“When I hear folks say that well maybe we should just admit the Christians but not the Muslims, when I hear political leaders suggesting that there would be a religious test for which a person who is fleeing from a war-torn country is admitted, when some of those folks themselves come from families who benefited from protection when they were fleeing political persecution, that’s shameful,” Obama said. “That’s not American. That’s not who we are.”
In the wake of Friday’s terrorist attacks in Paris, the Texas senator has argued that accepting Muslim refugees threatens America’s national security.
"There is no meaningful risk of Christians committing acts of terror,” Cruz said at a South Carolina campaign event on Sunday, according to the Washington Post.
Cruz's father, Rafael Cruz, fled the regime of US-backed Cuban dictator Fulgencio Batista for Texas in 1957.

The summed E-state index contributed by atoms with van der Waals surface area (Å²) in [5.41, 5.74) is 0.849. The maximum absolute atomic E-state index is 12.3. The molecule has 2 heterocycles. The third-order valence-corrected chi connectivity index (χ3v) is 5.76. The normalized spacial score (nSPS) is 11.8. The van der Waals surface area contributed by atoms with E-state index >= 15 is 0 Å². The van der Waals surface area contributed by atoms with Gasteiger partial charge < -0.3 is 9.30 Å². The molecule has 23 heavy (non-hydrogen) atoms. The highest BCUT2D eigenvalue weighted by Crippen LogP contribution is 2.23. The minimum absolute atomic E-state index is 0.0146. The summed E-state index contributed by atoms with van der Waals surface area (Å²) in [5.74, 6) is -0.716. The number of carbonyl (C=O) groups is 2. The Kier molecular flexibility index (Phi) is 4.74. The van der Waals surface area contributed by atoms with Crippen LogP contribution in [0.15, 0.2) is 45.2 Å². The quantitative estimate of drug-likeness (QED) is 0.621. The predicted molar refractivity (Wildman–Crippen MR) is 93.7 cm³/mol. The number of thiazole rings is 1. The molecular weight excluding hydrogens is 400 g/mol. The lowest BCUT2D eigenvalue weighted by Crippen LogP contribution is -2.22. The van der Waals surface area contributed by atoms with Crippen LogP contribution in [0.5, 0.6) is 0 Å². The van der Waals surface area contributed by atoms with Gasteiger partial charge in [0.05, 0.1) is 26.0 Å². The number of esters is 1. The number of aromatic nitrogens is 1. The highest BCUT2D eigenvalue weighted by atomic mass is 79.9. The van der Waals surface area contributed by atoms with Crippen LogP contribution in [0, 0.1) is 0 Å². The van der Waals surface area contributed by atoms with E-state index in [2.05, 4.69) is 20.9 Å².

Obama said on Monday that openness toward political refugees is essential to America’s national identity.
“The values that we are defending, the values that we're fighting against ISIL for, are precisely that we don't discriminate against people because of their faith,” Obama told the audience at the G20 summit. “We don't kill people because they're different than us. That's what separates us from them. And we don't feed that kind of notion that somehow Christians and Muslims are at war.”
The president commended his predecessor and Cruz's fellow Texan, George W. Bush, for defending Muslims in the wake of the Sept. 11, 2001 terrorist attacks.
“I had a lot of disagreements with George W. Bush on policy, but I was very proud after 9/11 when he was adamant and clear about the fact that this is not a war on Islam," Obama said. "And the notion that some of those who have taken on leadership in his party would ignore all of that, that's not who we are.”